Now, I don't really give a flying xx about my chromosomal make up (and even less of an xy); neither, it seems, does the medical profession when determining whether a person is transgendered or not. That;s good enough for me, but not, it seems, for the legions of part-time cyber- geneticists out there who gleefully use their possession of a "fact" to reinforce their prejudice.
She called herself a "prize" to Dad, something which he has "won" and that I should think myself as a "prize" in my relationships, too. Whilst she wore this label like a badge of honour and saw it as some kind of compliment, I found being called a prize just as offensive had someone called me a sack of sh*t.
I do not want special treatment. I do not want campaigns or petitions; I want to provide for myself and try to leave a legacy for my children. Well reported cases would give the impression that society is dealing with its prejudices. Sadly, it would appear that I am prevented from doing so by prejudiced attitudes that still prevail - no matter how many high profile cases hit the media.
The problem with Emin's statements is that they propagate damaging myths: about what it is to be an artist, a mother, a woman. And as Virginia Woolf tells us, it far harder to kill a phantom than a reality. It's like looking for nits, or searching for proof for jealousy: resolution can only be reached by discovering what we don't want to be true and in the absence of that we are condemned to continue the search.
Pope Francis is a man on a mission. Everything from the choice of his name (referencing St Francis of Assisi) to his shunning of material comforts suggest he is out to take the church back to its core values of tolerance, inclusion and compassion.
If Evans were guilty of murder, I sincerely doubt that his fans would be welcoming him back with open arms. Rape is a serious crime and it ruins lives. The take-home message should Evans be reinstated is that rape is not taken seriously as a crime.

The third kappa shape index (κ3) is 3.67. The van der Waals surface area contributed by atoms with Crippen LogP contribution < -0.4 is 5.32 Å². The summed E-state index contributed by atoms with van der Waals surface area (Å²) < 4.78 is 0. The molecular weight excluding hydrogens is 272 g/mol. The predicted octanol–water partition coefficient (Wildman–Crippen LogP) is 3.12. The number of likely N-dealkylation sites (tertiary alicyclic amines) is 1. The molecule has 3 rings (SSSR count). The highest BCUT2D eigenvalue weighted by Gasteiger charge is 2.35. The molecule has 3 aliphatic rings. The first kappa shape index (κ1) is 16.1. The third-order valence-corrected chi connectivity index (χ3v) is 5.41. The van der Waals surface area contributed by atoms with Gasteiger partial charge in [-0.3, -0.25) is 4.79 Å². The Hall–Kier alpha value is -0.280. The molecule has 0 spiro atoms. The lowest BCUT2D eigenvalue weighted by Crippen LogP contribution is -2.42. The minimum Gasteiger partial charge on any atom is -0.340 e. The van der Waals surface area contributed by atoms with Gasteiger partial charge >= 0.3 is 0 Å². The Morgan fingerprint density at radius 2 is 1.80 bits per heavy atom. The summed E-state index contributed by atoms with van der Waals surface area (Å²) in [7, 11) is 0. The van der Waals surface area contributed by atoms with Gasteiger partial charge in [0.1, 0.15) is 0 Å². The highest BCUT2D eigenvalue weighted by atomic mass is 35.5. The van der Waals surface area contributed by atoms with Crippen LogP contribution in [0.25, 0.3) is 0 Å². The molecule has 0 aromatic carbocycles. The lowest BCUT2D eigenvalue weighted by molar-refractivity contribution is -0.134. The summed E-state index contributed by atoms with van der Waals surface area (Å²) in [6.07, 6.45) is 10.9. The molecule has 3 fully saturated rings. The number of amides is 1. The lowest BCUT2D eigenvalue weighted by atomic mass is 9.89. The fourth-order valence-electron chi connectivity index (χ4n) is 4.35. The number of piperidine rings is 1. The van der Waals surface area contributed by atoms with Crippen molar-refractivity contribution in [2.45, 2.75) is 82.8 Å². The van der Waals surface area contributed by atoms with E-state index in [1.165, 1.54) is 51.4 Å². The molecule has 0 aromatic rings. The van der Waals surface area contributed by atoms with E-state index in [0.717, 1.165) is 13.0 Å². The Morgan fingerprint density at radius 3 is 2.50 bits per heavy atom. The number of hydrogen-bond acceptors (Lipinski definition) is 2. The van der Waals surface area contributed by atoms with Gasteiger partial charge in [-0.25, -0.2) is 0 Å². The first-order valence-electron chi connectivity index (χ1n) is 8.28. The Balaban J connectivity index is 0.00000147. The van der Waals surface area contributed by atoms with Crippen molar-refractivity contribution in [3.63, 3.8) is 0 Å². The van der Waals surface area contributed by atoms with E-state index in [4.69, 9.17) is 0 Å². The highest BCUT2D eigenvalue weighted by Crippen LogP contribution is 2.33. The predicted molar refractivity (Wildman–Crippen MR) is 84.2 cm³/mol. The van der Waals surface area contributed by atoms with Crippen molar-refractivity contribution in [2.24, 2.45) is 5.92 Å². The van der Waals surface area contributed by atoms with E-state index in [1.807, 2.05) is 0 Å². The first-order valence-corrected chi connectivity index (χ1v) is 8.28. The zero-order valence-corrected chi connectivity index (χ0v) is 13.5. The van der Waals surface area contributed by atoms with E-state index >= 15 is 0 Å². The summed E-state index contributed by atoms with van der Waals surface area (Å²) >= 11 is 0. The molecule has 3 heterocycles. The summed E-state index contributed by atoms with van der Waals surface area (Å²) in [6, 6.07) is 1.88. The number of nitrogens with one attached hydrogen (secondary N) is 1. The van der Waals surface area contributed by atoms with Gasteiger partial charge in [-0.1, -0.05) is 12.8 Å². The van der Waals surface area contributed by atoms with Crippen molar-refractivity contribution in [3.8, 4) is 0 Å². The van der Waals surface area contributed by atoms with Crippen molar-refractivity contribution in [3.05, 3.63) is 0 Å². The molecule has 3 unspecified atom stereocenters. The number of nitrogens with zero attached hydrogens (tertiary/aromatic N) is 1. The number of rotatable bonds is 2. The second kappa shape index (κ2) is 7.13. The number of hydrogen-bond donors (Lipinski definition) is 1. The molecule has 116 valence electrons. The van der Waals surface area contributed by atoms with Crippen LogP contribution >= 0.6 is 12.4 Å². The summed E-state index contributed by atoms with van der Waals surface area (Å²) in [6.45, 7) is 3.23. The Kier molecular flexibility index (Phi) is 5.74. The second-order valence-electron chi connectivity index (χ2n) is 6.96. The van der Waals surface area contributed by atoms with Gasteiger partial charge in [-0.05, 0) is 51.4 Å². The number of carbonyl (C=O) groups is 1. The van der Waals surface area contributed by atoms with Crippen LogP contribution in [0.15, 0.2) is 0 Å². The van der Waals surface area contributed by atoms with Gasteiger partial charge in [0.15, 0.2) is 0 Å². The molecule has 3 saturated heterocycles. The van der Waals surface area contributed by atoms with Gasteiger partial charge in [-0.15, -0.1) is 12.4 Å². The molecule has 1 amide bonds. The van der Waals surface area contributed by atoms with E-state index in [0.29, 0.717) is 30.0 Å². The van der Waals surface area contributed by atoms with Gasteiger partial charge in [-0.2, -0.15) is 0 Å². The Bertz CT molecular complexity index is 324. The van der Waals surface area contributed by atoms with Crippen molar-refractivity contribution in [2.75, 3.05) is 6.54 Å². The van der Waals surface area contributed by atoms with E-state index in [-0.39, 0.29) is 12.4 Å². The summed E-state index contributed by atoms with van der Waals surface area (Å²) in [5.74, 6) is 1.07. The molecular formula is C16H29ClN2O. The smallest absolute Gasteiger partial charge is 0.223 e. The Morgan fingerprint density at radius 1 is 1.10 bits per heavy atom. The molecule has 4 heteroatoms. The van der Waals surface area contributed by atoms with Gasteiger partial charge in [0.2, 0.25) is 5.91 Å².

Think you have everybody covered? Relatives, friends, key people at work - check. However, you're not out of the woods yet. We live in a world where there may be equality in law, but socially, we've still a long way to go. Even a simple trip to the doctor, or a casual chat with a colleague, and having to say that dreariest, laborious word "partner", like you're in love with a law firm, is an act of coming out.
There has been a lot of speculation about how men won't take up the opportunity of shared parental leave because the money is not enough for them or because childcare is not seen as a man's job. These are valid concerns but I think it goes even deeper than that.
This feminist rally makes me feel uneasy. Wonderful that equality is being brought to the forefront in such a dynamic manner, but worrying it's being utilised as part of a trend. Worrying that brands - not just Chanel - are using feminism as a way to sell, as if the ideology and movement needs merchandise.
When Queen Bey stands in front of a 10ft tall feminist sign (both figurative and literal) then, sure, others will follow. What was once considered a dirty word has now become the height of fashion, but how long will the fad last? Like all fashions I fear that by the end of the year feminism will be out and something else will be in.
Gender. You probably want gender equality, don't you? But gender is inequality. Gender is the convenient invention, the way we train women and men to be different, to be unequal. Gender equality is a smokescreen. Gender is a hierarchy. Feminine, masculine, they can never be equal, they are subordination and domination dressed up in frilly pink and crisp blue.
It is hard to describe just how depressing it is to work in an industry where women are reduced constantly to the sum of their parts and not even named. The worrying thing is that this is a common practice.
This weekend an incident occurred that reminded me of what is is to be disabled in the UK in the 21st Century. I have been disabled since a few weeks after birth, having been born with cancer, but started using a wheelchair full time at the age of fifteen after a complication caused my spine to collapse.
The sex positions are drawn as cartoons. It's worth pointing out that the pictures which feature alongside many of Cosmo's sex tips for straight couples are of real-life people. The fact they've used cartoons to illustrate these "mind-blowing" lesbian sex positions is cringe-worthy, creepy and actually quite offensive.
When was the last time you saw a disabled person on TV? Our research shows more than half of us are more likely to see a disabled person on the street rather than on our screens. And one in six of us have no recollection of disabled people in any media at all.
The piece revolves around the concept that when trying to confront the issue of talking to disabled people the advice is always negative, always a list of "don't"s and rarely "do"s. Mr Hoge then states that most of these are the opinion of the authors and then gives a list that he states are things "you can say to someone with a disability".